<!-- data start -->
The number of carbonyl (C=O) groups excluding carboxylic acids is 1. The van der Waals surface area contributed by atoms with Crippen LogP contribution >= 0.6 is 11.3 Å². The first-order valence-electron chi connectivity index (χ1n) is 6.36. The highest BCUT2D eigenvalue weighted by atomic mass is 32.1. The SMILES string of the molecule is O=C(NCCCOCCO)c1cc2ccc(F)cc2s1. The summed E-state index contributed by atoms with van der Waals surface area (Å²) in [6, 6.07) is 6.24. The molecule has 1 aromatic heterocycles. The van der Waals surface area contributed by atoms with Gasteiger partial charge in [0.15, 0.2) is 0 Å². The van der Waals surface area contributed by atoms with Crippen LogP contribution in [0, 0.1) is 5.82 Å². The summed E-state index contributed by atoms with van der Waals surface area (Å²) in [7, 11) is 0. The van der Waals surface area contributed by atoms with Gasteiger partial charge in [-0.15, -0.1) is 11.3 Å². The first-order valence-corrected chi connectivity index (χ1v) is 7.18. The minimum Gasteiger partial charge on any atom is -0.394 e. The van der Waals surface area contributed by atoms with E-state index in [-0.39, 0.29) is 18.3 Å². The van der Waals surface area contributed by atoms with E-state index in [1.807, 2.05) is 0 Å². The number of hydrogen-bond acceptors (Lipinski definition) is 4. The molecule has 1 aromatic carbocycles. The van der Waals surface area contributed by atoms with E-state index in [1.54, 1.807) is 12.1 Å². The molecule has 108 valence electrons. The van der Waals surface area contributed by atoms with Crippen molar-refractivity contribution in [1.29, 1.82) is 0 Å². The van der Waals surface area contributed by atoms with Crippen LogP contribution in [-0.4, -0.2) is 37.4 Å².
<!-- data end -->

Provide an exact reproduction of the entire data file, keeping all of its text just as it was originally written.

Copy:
The number of carbonyl (C=O) groups excluding carboxylic acids is 1. The van der Waals surface area contributed by atoms with Crippen LogP contribution >= 0.6 is 11.3 Å². The first-order valence-electron chi connectivity index (χ1n) is 6.36. The highest BCUT2D eigenvalue weighted by atomic mass is 32.1. The SMILES string of the molecule is O=C(NCCCOCCO)c1cc2ccc(F)cc2s1. The summed E-state index contributed by atoms with van der Waals surface area (Å²) in [6, 6.07) is 6.24. The molecule has 1 aromatic heterocycles. The van der Waals surface area contributed by atoms with Gasteiger partial charge in [0.15, 0.2) is 0 Å². The van der Waals surface area contributed by atoms with Crippen LogP contribution in [0, 0.1) is 5.82 Å². The summed E-state index contributed by atoms with van der Waals surface area (Å²) in [7, 11) is 0. The van der Waals surface area contributed by atoms with Gasteiger partial charge in [-0.15, -0.1) is 11.3 Å². The first-order valence-corrected chi connectivity index (χ1v) is 7.18. The minimum Gasteiger partial charge on any atom is -0.394 e. The van der Waals surface area contributed by atoms with E-state index in [-0.39, 0.29) is 18.3 Å². The van der Waals surface area contributed by atoms with E-state index in [1.807, 2.05) is 0 Å². The number of hydrogen-bond acceptors (Lipinski definition) is 4. The molecule has 1 aromatic carbocycles. The van der Waals surface area contributed by atoms with E-state index in [1.54, 1.807) is 12.1 Å². The molecule has 108 valence electrons. The van der Waals surface area contributed by atoms with Crippen molar-refractivity contribution in [1.29, 1.82) is 0 Å². The van der Waals surface area contributed by atoms with Crippen LogP contribution in [-0.4, -0.2) is 37.4 Å².